Jazzbumpa said...

Hi Gang -

Fist heard "policy WONK" referring to WJC when he was prez. Similar to NERD in math and science.

I put in STUMBLING, and thought - what is going on here? Then I saw PARTY, and went --- oh . . .

This is a rebus puzzle. Pffft!

Clever, well executed, lots of other good fill, so kudos for all that.

But it still leaves me cold.

Kind of like the season's first snow fall that I woke up to this morning. There's about 1 1/2 inch and still drifting down.

Winter is coming, but we can still dream of spring.

Cool regards [so to speak]

Madame Defarge said...

Good Morning.

First noticeable snowfall this morning. Won't stick around long, but I'm sure glad I cut the rest of my hostas yesterday. My landscaping consists of a patio with a variety of hostas and pots of flowers for color. We have a townhome.

Since D-O abandoned me this morning leaving me at the gate with no idea how the theme was working, I feel quite lonely. I can usually count on him to be the other character here who struggles with theme. ;-) Still a fine puzzle. I was able to fill with crosses, but. . . . Thanks, Bonnie and Victor.

Lemonade, thanks for the explication. I needed you to help me with theme, and now it makes so much sense I feel silly. Nicely done. Safe travels. Enjoy!

My fave, of course: SKEIN! Owen, I'm sorry to have failed you. ;-) Skein is pronounced skane. It comes from the French escaigne. The g is silent and the ai is pronounced as a long a because the e at the end does that in French. A skein is a large loop of yards of yarn twisted into something that resembles a figure 8 with one end pulled through the other to keep it from tangling. One does not knit from the skein. The result would be a deadly mess. So it needs to be wound into a ball. I even wind manufacturer created "pull skeins" into a ball. Sometimes pulling the end in the center out results in a condition know as "Yarn vomit"--not kidding. A giant snaggle. More than you wanted to know, certainment! By the way, skein also refers to geese in flight, whereas the collective noun for them on the ground is gaggle. TMI, eh?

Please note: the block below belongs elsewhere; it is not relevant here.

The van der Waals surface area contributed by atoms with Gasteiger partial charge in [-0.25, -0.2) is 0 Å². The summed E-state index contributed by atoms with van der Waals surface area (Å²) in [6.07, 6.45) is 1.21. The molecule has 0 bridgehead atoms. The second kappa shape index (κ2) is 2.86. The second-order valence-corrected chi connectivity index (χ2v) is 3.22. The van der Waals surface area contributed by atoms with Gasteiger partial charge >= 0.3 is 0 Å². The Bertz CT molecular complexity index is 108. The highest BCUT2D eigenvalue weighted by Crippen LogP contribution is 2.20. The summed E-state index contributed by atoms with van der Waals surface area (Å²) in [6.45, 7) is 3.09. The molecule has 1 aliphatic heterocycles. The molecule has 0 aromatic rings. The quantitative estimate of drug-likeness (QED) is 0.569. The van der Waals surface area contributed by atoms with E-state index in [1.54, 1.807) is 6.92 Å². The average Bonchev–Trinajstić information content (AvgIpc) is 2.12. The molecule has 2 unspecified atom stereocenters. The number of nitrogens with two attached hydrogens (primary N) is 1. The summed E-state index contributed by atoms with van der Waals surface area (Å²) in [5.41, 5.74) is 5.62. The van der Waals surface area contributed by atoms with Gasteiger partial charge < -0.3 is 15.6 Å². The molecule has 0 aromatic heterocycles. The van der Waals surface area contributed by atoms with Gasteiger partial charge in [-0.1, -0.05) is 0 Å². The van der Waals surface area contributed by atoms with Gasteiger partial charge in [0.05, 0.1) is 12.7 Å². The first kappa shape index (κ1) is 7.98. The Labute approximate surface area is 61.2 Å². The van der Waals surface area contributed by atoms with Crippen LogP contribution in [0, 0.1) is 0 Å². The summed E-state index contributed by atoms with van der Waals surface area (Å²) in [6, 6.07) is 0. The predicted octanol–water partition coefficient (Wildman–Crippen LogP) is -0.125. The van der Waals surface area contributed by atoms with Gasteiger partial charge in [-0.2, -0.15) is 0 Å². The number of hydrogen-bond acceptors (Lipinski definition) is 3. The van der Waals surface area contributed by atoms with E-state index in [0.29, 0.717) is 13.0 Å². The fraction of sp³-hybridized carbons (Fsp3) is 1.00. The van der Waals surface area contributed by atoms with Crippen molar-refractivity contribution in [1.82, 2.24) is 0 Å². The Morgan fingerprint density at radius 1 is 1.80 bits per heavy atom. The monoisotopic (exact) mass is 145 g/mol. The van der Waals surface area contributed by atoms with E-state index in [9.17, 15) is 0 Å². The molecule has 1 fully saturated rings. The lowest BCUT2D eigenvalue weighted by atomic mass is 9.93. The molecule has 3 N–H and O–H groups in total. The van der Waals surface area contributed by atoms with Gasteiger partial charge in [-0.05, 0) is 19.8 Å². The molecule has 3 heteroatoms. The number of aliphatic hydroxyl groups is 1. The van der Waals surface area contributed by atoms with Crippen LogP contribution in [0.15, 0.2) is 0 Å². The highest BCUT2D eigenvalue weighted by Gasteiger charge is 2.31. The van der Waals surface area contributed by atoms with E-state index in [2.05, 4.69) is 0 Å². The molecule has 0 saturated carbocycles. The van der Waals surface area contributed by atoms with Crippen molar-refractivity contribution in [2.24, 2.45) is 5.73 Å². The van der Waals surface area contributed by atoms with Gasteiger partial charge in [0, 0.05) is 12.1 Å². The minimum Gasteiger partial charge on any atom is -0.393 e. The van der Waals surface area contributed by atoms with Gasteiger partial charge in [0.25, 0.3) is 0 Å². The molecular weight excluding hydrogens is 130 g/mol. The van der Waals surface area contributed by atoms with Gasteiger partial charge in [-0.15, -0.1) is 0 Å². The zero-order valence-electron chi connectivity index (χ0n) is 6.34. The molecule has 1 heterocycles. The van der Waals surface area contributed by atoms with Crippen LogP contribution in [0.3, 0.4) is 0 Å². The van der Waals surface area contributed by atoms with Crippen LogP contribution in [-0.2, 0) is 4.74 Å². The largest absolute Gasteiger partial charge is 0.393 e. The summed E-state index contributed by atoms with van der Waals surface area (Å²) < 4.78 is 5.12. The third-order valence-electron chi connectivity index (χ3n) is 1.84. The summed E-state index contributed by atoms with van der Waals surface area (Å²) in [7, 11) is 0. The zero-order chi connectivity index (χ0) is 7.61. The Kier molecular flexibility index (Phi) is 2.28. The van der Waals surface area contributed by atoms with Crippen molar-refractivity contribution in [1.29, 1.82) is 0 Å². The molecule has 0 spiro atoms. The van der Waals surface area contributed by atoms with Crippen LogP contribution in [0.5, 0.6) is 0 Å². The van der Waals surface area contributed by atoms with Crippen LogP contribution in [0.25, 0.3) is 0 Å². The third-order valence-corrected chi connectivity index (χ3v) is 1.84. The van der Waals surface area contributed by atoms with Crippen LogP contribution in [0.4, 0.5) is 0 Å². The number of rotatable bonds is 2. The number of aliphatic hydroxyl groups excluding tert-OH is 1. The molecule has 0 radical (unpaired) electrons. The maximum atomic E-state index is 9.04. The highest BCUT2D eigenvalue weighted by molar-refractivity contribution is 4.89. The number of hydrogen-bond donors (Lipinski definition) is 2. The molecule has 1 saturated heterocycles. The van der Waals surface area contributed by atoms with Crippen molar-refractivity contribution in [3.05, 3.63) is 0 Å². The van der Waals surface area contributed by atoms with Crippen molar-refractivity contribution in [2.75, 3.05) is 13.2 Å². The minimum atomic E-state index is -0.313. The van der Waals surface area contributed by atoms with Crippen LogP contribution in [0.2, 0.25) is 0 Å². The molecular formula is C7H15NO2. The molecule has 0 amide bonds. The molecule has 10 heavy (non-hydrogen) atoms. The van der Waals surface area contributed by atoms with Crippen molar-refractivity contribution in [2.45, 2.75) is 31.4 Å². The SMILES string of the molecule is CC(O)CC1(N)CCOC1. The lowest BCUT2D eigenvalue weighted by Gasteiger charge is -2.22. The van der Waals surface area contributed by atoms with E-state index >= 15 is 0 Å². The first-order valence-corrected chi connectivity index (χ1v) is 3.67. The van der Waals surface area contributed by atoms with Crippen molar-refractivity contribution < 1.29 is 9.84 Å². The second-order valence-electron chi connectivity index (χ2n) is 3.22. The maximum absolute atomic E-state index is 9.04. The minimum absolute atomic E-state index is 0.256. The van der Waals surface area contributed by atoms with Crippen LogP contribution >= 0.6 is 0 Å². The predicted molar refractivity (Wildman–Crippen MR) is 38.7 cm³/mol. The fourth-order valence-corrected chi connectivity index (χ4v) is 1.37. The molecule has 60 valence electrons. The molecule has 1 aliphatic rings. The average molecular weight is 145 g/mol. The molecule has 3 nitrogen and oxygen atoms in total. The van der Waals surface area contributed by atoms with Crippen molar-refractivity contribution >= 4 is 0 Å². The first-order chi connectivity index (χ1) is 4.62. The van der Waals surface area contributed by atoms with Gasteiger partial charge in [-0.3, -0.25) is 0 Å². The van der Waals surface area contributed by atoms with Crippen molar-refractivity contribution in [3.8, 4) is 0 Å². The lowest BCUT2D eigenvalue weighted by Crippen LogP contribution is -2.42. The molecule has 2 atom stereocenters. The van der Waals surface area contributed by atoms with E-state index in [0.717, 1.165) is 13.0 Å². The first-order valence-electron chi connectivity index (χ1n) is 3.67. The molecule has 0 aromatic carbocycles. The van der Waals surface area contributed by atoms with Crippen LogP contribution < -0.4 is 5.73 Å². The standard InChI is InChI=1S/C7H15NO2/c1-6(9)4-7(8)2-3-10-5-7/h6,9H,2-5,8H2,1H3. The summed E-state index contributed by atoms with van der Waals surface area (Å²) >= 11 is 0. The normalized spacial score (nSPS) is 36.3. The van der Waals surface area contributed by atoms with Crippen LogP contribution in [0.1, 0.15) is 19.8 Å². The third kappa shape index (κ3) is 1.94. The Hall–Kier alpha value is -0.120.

Speaking of geese, Canadian, Eh: Are you still certain you don't want all these Canadas back?

Have a fine day and a relaxing weekend.

Big Easy said...

D-O, I agree with your assessment of 'dotty'. I've never seen the word except in puzzles.

Anon@ 8:13- it has nothing to do with politics. It has to do with passing any legislation, no matter which faction passed it. Thanks Spitzboov, as the 'chicken' anon doesn't want to show its/his/her face.

Husker Gary said...

-สวัสดี Lemon!
-What a fun gimmick that took me way too long to figure out. AGE for obstructinon? Oh!
-With a BLOCK AND TACKLE in my room I had the smallest girl lift the biggest boy up into the ceiling. Kids really got the point!
-We’ve tilled a bunch of LOAM into our garden - so that soil is now very rich
-Husker VB sells hundreds of SRO tickets for its games and SEASON tickets are hard to come by
-Saltburn BY THE Sea - but ON?
-Fireworks go off at ALL HOURS at the end of June and first of July
-I have to use this tape to stop AIR LEAKS from my CPAP machine. But my lovely bride AVERS (hey I used that word!) that the occasional LEAKS beat snoring

Husker Gary said...

-Big Easy – I don’t see how your comment could be less political. Why they cast that vote might be political but how is not
-I’m subbing today and the road between my house and here has been beautifully resurfaced. However, since it is new, the inch of new snow has made it a skating rink and the state will not put anything on it. Cue Slip, Slidin’ Away

JJM said...

I got the theme very quickly, made solving a little easier but not by much. I thought the cluing was very tough and sometimes didn't make sense to me.
No " Tada" for me as I couldn't get the "N" in ONSEA and the perp going down, I had KE?L.

Snowing in Chicago.....ugh!

Lucina said...